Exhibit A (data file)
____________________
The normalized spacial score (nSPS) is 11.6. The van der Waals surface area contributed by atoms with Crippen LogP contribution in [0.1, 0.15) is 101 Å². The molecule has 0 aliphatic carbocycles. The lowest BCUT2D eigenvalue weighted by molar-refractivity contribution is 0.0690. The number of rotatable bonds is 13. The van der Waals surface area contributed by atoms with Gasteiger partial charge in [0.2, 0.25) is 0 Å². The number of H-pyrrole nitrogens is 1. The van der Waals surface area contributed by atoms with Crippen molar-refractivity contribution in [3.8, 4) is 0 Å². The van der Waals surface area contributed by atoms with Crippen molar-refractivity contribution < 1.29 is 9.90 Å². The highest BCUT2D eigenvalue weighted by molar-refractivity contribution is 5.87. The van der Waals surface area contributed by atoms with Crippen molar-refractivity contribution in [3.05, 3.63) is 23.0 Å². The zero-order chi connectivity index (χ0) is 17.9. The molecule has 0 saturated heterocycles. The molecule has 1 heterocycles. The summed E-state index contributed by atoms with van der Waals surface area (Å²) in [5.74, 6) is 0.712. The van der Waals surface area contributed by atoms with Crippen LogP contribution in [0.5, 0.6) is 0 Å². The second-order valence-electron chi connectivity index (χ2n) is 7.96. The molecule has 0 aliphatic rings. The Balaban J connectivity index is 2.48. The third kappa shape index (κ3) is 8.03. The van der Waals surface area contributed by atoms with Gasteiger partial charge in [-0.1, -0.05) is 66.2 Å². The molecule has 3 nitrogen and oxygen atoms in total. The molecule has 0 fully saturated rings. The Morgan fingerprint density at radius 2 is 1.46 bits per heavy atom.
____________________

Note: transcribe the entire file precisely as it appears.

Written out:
The normalized spacial score (nSPS) is 11.6. The van der Waals surface area contributed by atoms with Crippen LogP contribution in [0.1, 0.15) is 101 Å². The molecule has 0 aliphatic carbocycles. The lowest BCUT2D eigenvalue weighted by molar-refractivity contribution is 0.0690. The number of rotatable bonds is 13. The van der Waals surface area contributed by atoms with Gasteiger partial charge in [0.2, 0.25) is 0 Å². The number of H-pyrrole nitrogens is 1. The van der Waals surface area contributed by atoms with Crippen molar-refractivity contribution in [3.8, 4) is 0 Å². The van der Waals surface area contributed by atoms with Crippen molar-refractivity contribution < 1.29 is 9.90 Å². The highest BCUT2D eigenvalue weighted by molar-refractivity contribution is 5.87. The van der Waals surface area contributed by atoms with Crippen molar-refractivity contribution in [3.05, 3.63) is 23.0 Å². The zero-order chi connectivity index (χ0) is 17.9. The molecule has 0 saturated heterocycles. The molecule has 1 heterocycles. The summed E-state index contributed by atoms with van der Waals surface area (Å²) in [5.74, 6) is 0.712. The van der Waals surface area contributed by atoms with Crippen LogP contribution in [0.5, 0.6) is 0 Å². The second-order valence-electron chi connectivity index (χ2n) is 7.96. The molecule has 0 aliphatic rings. The Balaban J connectivity index is 2.48. The third kappa shape index (κ3) is 8.03. The van der Waals surface area contributed by atoms with Gasteiger partial charge in [-0.1, -0.05) is 66.2 Å². The molecule has 3 nitrogen and oxygen atoms in total. The molecule has 0 fully saturated rings. The Morgan fingerprint density at radius 2 is 1.46 bits per heavy atom.